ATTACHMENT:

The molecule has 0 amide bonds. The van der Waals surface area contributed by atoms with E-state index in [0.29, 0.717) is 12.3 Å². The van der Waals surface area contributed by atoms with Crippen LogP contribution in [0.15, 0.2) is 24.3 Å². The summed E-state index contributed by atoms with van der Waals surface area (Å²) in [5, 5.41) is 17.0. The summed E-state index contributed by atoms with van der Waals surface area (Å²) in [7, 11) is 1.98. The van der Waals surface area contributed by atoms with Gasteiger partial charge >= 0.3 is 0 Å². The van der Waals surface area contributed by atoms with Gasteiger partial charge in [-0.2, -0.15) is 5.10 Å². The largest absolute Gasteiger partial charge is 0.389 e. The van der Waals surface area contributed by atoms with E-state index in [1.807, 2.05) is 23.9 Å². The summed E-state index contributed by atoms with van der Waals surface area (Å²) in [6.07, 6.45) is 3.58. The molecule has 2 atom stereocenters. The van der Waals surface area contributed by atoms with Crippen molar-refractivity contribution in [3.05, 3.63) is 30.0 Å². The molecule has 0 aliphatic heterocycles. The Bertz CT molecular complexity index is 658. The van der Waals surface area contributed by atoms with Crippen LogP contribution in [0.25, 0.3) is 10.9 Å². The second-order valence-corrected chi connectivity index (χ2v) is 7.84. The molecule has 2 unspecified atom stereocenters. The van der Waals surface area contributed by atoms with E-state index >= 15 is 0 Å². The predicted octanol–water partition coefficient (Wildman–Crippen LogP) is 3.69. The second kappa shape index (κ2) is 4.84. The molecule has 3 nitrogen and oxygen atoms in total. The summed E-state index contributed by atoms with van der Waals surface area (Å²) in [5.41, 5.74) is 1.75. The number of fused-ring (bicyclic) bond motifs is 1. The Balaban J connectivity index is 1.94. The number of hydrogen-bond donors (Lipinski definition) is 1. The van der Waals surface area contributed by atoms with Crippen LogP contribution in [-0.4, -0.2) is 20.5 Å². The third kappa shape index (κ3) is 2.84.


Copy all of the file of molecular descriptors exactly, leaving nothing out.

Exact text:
The molecule has 0 amide bonds. The van der Waals surface area contributed by atoms with E-state index in [0.29, 0.717) is 12.3 Å². The van der Waals surface area contributed by atoms with Crippen LogP contribution in [0.15, 0.2) is 24.3 Å². The summed E-state index contributed by atoms with van der Waals surface area (Å²) in [5, 5.41) is 17.0. The summed E-state index contributed by atoms with van der Waals surface area (Å²) in [7, 11) is 1.98. The van der Waals surface area contributed by atoms with Gasteiger partial charge >= 0.3 is 0 Å². The van der Waals surface area contributed by atoms with Gasteiger partial charge in [-0.2, -0.15) is 5.10 Å². The largest absolute Gasteiger partial charge is 0.389 e. The van der Waals surface area contributed by atoms with E-state index in [1.807, 2.05) is 23.9 Å². The summed E-state index contributed by atoms with van der Waals surface area (Å²) in [6.07, 6.45) is 3.58. The molecule has 2 atom stereocenters. The van der Waals surface area contributed by atoms with Crippen molar-refractivity contribution in [3.05, 3.63) is 30.0 Å². The molecule has 0 aliphatic heterocycles. The Bertz CT molecular complexity index is 658. The van der Waals surface area contributed by atoms with Crippen LogP contribution in [0.25, 0.3) is 10.9 Å². The second-order valence-corrected chi connectivity index (χ2v) is 7.84. The molecule has 2 unspecified atom stereocenters. The van der Waals surface area contributed by atoms with E-state index >= 15 is 0 Å². The predicted octanol–water partition coefficient (Wildman–Crippen LogP) is 3.69. The second kappa shape index (κ2) is 4.84. The molecule has 3 nitrogen and oxygen atoms in total. The summed E-state index contributed by atoms with van der Waals surface area (Å²) in [5.41, 5.74) is 1.75. The number of fused-ring (bicyclic) bond motifs is 1. The Balaban J connectivity index is 1.94. The number of hydrogen-bond donors (Lipinski definition) is 1. The van der Waals surface area contributed by atoms with Crippen LogP contribution in [-0.4, -0.2) is 20.5 Å². The third kappa shape index (κ3) is 2.84.